First the coalition government, lots of children’s/young people’s groups and now the proposed new Family Mediation Council code of practice for child inclusive mediation believe that children over 10 should be able to talk to a neutral person when their parents are splitting up. I entirely agree with them all. However when I looked at the proposed new code to see whether I was inspired to contribute to the consultation, I felt no uprush of enthusiasm at the proposed requirement that all clients with children over 10 are to be told about the opportunity of a mediator talking to their children.
I think it’s right that there is that requirement but I can’t see it making the slightest impact on the tiny number of cases where children actually do get to speak to a mediator. I know all too well from my own experience that most parents are very resistant to the idea. For some it is above all cost. There are many people who struggle to pay the costs of mediation involving just the adults. They certainly can’t then afford to add an extra layer of cost even if they think it’s a good idea. We live in a world where people are generally struggling financially, let alone the additional burdens when you are going through a divorce. Mediators reasonably expect to be paid for their work including meeting and talking to children. We run businesses, not charities.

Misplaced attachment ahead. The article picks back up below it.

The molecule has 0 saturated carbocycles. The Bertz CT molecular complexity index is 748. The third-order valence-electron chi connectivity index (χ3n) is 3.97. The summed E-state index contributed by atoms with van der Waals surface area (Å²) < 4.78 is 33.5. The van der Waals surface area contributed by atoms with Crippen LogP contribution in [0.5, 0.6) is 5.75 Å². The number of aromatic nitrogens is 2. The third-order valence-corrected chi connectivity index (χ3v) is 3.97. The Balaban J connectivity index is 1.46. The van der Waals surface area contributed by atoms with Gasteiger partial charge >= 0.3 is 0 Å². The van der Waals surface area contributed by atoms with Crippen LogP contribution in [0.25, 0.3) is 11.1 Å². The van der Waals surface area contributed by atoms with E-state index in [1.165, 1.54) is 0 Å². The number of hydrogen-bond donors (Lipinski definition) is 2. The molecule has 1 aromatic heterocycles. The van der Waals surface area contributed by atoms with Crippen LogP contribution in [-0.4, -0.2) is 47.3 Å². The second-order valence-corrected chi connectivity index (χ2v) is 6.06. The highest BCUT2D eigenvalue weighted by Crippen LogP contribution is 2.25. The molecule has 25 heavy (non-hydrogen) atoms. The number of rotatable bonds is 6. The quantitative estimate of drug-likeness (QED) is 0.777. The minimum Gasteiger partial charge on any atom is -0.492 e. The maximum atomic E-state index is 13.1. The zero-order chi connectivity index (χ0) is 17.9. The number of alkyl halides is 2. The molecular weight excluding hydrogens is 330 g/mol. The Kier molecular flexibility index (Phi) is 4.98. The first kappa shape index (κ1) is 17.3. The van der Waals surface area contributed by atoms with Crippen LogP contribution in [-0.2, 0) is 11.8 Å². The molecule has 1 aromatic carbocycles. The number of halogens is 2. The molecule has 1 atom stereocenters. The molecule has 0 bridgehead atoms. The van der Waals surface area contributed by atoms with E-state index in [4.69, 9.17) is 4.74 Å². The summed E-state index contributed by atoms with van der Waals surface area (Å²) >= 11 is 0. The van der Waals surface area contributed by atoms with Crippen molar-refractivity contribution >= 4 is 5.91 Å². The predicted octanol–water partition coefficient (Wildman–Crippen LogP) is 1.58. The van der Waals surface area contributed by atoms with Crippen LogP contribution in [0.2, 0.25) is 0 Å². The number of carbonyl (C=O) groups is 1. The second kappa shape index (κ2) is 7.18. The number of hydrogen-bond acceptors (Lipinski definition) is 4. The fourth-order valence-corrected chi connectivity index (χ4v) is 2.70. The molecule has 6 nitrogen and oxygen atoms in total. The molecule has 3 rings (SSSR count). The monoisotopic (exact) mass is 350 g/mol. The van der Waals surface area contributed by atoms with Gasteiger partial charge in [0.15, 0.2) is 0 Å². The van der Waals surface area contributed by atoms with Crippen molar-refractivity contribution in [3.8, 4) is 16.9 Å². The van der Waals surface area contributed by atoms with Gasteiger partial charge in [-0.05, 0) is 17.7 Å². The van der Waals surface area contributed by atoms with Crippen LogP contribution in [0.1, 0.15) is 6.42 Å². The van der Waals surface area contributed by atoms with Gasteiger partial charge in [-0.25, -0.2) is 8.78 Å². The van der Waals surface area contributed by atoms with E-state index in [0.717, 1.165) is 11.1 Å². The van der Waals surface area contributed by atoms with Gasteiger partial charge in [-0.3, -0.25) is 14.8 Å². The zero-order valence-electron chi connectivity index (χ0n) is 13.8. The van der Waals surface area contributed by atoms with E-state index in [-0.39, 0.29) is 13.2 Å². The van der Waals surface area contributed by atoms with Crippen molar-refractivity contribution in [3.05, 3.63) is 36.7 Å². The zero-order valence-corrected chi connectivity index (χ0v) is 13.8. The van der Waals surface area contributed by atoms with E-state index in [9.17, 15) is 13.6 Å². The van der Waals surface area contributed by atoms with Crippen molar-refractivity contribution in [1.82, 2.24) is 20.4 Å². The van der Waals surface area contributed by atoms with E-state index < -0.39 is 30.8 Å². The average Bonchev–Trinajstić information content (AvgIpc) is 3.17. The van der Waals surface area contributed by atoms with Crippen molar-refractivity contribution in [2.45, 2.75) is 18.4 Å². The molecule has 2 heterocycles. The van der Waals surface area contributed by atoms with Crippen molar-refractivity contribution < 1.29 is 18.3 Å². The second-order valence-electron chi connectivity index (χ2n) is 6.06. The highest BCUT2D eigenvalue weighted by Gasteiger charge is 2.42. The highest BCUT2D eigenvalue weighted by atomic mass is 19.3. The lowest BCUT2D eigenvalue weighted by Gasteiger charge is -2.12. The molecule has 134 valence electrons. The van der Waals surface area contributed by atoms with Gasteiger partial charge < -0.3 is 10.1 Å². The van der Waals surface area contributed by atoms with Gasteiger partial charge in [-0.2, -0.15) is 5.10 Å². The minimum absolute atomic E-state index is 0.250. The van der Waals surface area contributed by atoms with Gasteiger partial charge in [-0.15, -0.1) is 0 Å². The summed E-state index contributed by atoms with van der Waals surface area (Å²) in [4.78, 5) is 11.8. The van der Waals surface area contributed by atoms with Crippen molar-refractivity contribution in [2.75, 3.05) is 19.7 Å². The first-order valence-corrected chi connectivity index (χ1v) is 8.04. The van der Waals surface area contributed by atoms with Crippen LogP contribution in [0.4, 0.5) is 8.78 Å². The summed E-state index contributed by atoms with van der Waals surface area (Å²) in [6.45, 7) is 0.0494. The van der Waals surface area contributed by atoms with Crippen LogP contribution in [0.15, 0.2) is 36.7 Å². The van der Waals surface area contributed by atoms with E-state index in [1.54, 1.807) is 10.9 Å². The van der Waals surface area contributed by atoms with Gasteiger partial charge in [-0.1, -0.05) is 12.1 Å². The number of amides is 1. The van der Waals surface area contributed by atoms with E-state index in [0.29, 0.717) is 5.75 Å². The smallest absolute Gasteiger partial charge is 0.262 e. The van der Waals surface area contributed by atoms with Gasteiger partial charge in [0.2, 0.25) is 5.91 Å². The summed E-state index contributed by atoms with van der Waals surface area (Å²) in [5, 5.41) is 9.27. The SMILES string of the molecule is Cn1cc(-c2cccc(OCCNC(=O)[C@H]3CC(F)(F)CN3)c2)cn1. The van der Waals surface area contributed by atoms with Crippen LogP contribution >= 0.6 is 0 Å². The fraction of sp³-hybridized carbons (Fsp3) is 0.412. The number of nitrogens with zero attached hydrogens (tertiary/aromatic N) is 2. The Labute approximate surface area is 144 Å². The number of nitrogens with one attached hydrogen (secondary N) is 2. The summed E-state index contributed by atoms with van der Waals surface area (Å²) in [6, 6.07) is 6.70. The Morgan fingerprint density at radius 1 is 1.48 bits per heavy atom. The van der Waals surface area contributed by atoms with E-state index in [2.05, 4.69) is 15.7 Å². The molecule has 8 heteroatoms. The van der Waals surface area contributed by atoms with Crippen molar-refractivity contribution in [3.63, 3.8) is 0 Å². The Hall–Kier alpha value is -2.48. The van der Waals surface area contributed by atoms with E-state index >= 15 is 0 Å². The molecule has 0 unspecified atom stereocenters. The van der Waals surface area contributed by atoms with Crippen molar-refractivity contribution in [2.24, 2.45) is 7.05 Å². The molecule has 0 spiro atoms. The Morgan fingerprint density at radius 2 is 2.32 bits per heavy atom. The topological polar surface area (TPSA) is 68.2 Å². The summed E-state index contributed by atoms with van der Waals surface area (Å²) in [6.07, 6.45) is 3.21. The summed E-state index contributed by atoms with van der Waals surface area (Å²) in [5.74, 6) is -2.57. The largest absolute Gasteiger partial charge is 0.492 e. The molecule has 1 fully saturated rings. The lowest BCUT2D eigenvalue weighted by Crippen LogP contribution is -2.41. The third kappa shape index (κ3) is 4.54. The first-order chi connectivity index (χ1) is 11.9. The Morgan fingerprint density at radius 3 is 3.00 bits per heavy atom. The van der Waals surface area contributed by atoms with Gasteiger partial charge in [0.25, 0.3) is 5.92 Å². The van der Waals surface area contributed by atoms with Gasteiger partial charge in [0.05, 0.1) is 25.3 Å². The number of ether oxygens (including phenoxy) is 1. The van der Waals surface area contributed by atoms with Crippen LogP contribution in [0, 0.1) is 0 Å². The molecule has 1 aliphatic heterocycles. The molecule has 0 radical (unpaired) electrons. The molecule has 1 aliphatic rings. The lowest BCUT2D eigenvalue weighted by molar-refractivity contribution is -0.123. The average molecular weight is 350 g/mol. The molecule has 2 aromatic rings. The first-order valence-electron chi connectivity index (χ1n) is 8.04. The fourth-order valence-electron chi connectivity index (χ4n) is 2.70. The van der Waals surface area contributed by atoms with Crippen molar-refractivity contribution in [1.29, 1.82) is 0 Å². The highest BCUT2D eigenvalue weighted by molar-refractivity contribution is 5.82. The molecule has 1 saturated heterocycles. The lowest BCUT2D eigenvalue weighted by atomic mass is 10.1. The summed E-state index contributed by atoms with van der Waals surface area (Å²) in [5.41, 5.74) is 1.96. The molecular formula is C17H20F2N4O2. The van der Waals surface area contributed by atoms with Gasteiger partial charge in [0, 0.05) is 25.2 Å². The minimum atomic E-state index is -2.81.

Even where cost isn’t a fundamental stumbling block, most parents resist the very idea of a stranger talking to their children. Even if one of them embraces the concept with enthusiasm, the other generally doesn’t. This isn’t just down to how you explain the idea to them. You can extol the virtues till you are blue in the face. Parents are fairly resolutely wedded to the idea that their children speak to them and through them. They usually remain unshaken in that view even when each parent has an entirely different version of their child’s voice. Is it the same child? Or, rather, doesn’t hat highlight why that child needs his or her own neutral outlet?
In some cases, particularly with older children, I make my speaking to the children involved a requirement but that can I think ethically only be done in those cases where it is absolutely essential in the mediator’s opinion.
So, yes, I will tell all potential client parents of the possibility. I won’t bet anything though on it meaning that I start seeing many more children. Now, if I got to ask them in the first place, that might be a whole different story!